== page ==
Castro was one of 15 young journalists chosen to participate in the German-American Fulbright Commission’s Berlin Capital Program in Berlin, Germany, in December. The Fulbright program is a chance for students and young professionals in the United States to earn merit-based scholarships to study in other countries.
As the only participant selected from the state of North Carolina, Castro jumped at the chance to pursue her dream of studying abroad.
“One of my greatest ambitions is to continue traveling,” Castro said.
Castro found out about this opportunity while taking a summer session journalism course in the School of Communication with ECU professor Dr. Cindy Elmore, who participated in a Fulbright during her career.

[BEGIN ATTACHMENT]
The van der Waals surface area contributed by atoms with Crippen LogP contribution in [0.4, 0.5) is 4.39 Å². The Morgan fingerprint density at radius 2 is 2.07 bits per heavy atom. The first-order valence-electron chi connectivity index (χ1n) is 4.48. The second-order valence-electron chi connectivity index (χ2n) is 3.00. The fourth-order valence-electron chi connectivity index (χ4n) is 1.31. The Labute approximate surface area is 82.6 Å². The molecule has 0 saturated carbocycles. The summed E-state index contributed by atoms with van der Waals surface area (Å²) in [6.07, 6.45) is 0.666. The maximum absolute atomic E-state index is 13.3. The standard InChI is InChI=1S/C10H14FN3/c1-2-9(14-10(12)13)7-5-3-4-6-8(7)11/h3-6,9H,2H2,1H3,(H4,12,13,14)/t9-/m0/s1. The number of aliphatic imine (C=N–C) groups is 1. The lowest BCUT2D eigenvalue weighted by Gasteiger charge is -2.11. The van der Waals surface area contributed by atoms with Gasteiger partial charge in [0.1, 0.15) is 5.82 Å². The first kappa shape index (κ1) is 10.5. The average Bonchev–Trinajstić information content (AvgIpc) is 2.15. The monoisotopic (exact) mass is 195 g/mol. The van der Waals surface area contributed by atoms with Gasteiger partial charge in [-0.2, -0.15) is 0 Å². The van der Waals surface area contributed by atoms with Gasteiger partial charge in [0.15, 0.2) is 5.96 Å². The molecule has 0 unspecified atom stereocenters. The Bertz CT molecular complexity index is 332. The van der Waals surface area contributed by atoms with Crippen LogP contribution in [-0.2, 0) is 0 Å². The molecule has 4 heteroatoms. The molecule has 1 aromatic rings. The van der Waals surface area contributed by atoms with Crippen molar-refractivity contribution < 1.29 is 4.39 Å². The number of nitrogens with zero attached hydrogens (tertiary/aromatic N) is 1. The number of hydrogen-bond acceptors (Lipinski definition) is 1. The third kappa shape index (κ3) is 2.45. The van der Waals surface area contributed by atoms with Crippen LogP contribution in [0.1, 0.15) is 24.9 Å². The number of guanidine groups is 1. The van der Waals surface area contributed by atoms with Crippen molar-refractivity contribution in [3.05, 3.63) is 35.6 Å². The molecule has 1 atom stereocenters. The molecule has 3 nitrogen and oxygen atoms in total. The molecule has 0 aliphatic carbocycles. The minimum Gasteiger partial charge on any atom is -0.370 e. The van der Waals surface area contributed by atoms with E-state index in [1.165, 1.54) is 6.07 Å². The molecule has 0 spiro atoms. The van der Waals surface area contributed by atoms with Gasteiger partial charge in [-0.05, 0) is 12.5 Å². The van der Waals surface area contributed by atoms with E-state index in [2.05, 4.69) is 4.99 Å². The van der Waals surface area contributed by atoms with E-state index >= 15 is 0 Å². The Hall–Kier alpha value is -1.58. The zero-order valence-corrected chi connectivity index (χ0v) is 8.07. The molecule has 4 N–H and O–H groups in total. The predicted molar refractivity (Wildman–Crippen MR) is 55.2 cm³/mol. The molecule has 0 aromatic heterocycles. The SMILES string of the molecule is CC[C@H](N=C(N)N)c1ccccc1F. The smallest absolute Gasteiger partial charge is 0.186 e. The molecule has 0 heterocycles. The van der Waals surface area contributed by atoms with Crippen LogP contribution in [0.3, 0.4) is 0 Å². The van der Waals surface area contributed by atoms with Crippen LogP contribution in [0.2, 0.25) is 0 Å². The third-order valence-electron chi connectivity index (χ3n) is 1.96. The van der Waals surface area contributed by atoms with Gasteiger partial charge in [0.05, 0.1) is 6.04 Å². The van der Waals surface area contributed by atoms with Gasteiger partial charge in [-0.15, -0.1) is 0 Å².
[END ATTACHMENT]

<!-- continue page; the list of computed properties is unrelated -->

“Rachel is a truly amazing writer,” said Elmore. “I was happy to have the opportunity to recommend her.”
While in Berlin, Castro was given an in-depth look into German news and media. She participated in two to four seminars daily on topics such as “How to be a Good Journalist” and “Germany’s Identity in European Media.” The group was given a tour of prominent political and news structures including the German Parliament and many publishing houses. These visits allowed Castro the opportunity to experience the difference in European and American news and media.
Along with the educational experiences, Castro got a closer look into Germany’s everyday culture. She was able to enjoy one of Germany’s favorite pastimes — eating bratwurst and schnitzel. She also had the opportunity to visit the Christmas markets that are only around for about a month during the holiday season. She was able try food there and buy small, handmade gifts, as well.